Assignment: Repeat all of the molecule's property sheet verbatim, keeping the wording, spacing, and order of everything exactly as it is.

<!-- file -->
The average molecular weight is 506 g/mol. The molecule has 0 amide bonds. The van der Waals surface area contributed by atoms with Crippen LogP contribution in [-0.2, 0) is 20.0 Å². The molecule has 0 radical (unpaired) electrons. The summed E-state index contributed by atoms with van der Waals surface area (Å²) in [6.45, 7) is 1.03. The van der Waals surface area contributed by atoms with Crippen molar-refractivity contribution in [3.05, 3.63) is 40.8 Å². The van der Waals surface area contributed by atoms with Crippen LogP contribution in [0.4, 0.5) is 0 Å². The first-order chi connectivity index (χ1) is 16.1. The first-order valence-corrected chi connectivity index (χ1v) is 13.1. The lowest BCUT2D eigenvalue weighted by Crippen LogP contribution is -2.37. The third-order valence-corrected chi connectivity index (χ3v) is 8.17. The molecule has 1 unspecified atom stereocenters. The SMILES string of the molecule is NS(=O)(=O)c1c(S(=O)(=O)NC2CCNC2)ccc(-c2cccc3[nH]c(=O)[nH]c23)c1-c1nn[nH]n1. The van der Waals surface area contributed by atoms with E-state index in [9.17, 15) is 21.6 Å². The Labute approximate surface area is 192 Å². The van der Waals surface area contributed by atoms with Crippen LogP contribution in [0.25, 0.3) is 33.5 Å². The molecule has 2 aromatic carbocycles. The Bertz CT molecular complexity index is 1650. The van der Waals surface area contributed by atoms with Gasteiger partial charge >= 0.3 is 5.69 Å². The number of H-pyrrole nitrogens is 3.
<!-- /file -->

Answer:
The average molecular weight is 506 g/mol. The molecule has 0 amide bonds. The van der Waals surface area contributed by atoms with Crippen LogP contribution in [-0.2, 0) is 20.0 Å². The molecule has 0 radical (unpaired) electrons. The summed E-state index contributed by atoms with van der Waals surface area (Å²) in [6.45, 7) is 1.03. The van der Waals surface area contributed by atoms with Crippen molar-refractivity contribution in [3.05, 3.63) is 40.8 Å². The van der Waals surface area contributed by atoms with Crippen LogP contribution in [0.4, 0.5) is 0 Å². The first-order chi connectivity index (χ1) is 16.1. The first-order valence-corrected chi connectivity index (χ1v) is 13.1. The lowest BCUT2D eigenvalue weighted by Crippen LogP contribution is -2.37. The third-order valence-corrected chi connectivity index (χ3v) is 8.17. The molecule has 1 unspecified atom stereocenters. The SMILES string of the molecule is NS(=O)(=O)c1c(S(=O)(=O)NC2CCNC2)ccc(-c2cccc3[nH]c(=O)[nH]c23)c1-c1nn[nH]n1. The van der Waals surface area contributed by atoms with E-state index in [9.17, 15) is 21.6 Å². The Labute approximate surface area is 192 Å². The van der Waals surface area contributed by atoms with Crippen LogP contribution in [0.25, 0.3) is 33.5 Å². The molecule has 2 aromatic carbocycles. The Bertz CT molecular complexity index is 1650. The van der Waals surface area contributed by atoms with Gasteiger partial charge >= 0.3 is 5.69 Å². The number of H-pyrrole nitrogens is 3.